There are two other things to consider which are both less obvious. First is to notice how many votes two notrump got. This means that if you bid two notrump your score will be around average. However, if you play in diamonds your score will be either very good or very bad. Average scores do not win pair events so bidding 3 is the way to play matchpoints. Second is your partner's dummy play. Four-four fits are the hardest contracts to play. Notrump is easier. Therefore if you don't have confidence in your partner's dummy play, play in notrump.

Three experts agree with me and invite in diamonds. That's what the two small clubs suggest.

Hopkins: "3---Partner should have at least four diamonds and could easily hold five. If we play here, we will do well if we are +130 versus those +120 in two notrump or +110 against those -50 in two notrump. Also, partner can move by bidding 3 (suggesting Club weakness) which I will raise, or 3 which gives me a tough decision (probably raising to 4 and hoping partner has a doubleton club so I can take the ruff in the short hand)."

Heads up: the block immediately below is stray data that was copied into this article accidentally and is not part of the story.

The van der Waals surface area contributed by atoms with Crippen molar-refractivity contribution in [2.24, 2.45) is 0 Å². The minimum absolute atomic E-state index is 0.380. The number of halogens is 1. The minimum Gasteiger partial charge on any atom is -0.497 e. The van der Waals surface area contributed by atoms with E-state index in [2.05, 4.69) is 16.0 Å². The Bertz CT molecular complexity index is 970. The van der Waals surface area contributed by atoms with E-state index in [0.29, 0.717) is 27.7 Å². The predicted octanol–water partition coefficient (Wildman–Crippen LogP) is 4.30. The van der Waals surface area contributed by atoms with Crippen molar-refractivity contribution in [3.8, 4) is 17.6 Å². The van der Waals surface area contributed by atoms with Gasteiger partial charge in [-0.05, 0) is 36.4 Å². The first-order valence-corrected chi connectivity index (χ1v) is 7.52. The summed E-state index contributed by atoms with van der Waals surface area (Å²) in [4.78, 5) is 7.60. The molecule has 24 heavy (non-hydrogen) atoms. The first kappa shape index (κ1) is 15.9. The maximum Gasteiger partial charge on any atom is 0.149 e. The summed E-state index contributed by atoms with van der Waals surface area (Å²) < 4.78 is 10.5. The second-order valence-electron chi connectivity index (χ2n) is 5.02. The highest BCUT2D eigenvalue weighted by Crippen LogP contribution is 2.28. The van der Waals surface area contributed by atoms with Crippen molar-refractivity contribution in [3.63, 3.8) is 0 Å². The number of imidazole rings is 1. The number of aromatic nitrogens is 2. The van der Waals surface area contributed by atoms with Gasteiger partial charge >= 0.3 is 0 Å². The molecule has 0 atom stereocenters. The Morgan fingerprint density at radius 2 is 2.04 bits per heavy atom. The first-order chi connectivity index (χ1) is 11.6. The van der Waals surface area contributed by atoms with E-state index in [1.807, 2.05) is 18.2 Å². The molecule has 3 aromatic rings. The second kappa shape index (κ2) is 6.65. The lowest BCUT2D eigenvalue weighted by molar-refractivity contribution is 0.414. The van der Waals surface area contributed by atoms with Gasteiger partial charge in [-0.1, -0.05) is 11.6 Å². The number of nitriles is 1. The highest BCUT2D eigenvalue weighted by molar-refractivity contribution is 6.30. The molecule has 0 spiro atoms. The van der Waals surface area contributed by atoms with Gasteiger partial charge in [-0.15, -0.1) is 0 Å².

Lublin: "3---Game invite. Might be missing the club suit in notrump."

Schwartz: "3---With weak holding in the primary suit for tricks and a hole in clubs, it seems right to invite in diamonds, not notrump. We rate to go plus if he rejects, can't say the same about two notrump."

Six experts raise notrump.

Adams: "Two notrump---Must be a trick question. I have a balanced invite, what other bid is there? At IMPS, might consider 3."

Cappelletti: "Two notrump---Normal - Why try to be a genius by passing or trying to find a 4-3 fit that might go down while opponents are making three notrump."

Goulding: "Two notrump---I fear I'm too dim to really grasp the problem here. Looks like plenty to invite, not enough to force, and diamonds not worth suggesting. I'd like a fifth diamond, a diamond picture card, and/or a stiff club to bid 3."

Parker: "Two notrump---Two tens makes this a reasonable push. Not worth raising diamonds at matchpoints."